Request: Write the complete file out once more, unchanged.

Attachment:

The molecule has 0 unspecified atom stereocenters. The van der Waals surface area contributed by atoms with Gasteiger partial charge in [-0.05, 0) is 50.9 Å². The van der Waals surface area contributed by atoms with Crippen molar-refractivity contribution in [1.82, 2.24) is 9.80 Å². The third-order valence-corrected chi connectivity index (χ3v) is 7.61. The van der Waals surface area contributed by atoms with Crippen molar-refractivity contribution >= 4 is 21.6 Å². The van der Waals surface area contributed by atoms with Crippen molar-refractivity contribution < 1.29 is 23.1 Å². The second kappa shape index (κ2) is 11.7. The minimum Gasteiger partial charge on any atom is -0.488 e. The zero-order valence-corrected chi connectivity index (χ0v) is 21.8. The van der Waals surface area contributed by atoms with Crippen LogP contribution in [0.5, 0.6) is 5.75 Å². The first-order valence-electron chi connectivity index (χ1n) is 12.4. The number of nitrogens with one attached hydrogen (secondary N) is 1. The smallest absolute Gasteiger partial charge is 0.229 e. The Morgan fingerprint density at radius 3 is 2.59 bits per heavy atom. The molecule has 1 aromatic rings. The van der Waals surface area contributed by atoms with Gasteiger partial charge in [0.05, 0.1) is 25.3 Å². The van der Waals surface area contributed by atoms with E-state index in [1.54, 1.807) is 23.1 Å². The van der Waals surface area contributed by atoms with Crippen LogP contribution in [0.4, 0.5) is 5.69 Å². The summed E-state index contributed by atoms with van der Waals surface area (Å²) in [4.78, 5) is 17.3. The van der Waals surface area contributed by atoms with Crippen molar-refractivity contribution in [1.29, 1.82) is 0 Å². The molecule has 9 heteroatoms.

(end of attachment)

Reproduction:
The molecule has 0 unspecified atom stereocenters. The van der Waals surface area contributed by atoms with Gasteiger partial charge in [-0.05, 0) is 50.9 Å². The van der Waals surface area contributed by atoms with Crippen molar-refractivity contribution in [1.82, 2.24) is 9.80 Å². The third-order valence-corrected chi connectivity index (χ3v) is 7.61. The van der Waals surface area contributed by atoms with Crippen molar-refractivity contribution >= 4 is 21.6 Å². The van der Waals surface area contributed by atoms with Crippen molar-refractivity contribution < 1.29 is 23.1 Å². The second kappa shape index (κ2) is 11.7. The minimum Gasteiger partial charge on any atom is -0.488 e. The zero-order valence-corrected chi connectivity index (χ0v) is 21.8. The van der Waals surface area contributed by atoms with Crippen LogP contribution in [0.5, 0.6) is 5.75 Å². The first-order valence-electron chi connectivity index (χ1n) is 12.4. The number of nitrogens with one attached hydrogen (secondary N) is 1. The smallest absolute Gasteiger partial charge is 0.229 e. The Morgan fingerprint density at radius 3 is 2.59 bits per heavy atom. The molecule has 1 aromatic rings. The van der Waals surface area contributed by atoms with Gasteiger partial charge in [0.05, 0.1) is 25.3 Å². The van der Waals surface area contributed by atoms with E-state index in [1.54, 1.807) is 23.1 Å². The van der Waals surface area contributed by atoms with Crippen LogP contribution in [0.4, 0.5) is 5.69 Å². The summed E-state index contributed by atoms with van der Waals surface area (Å²) in [4.78, 5) is 17.3. The van der Waals surface area contributed by atoms with Crippen molar-refractivity contribution in [1.29, 1.82) is 0 Å². The molecule has 9 heteroatoms.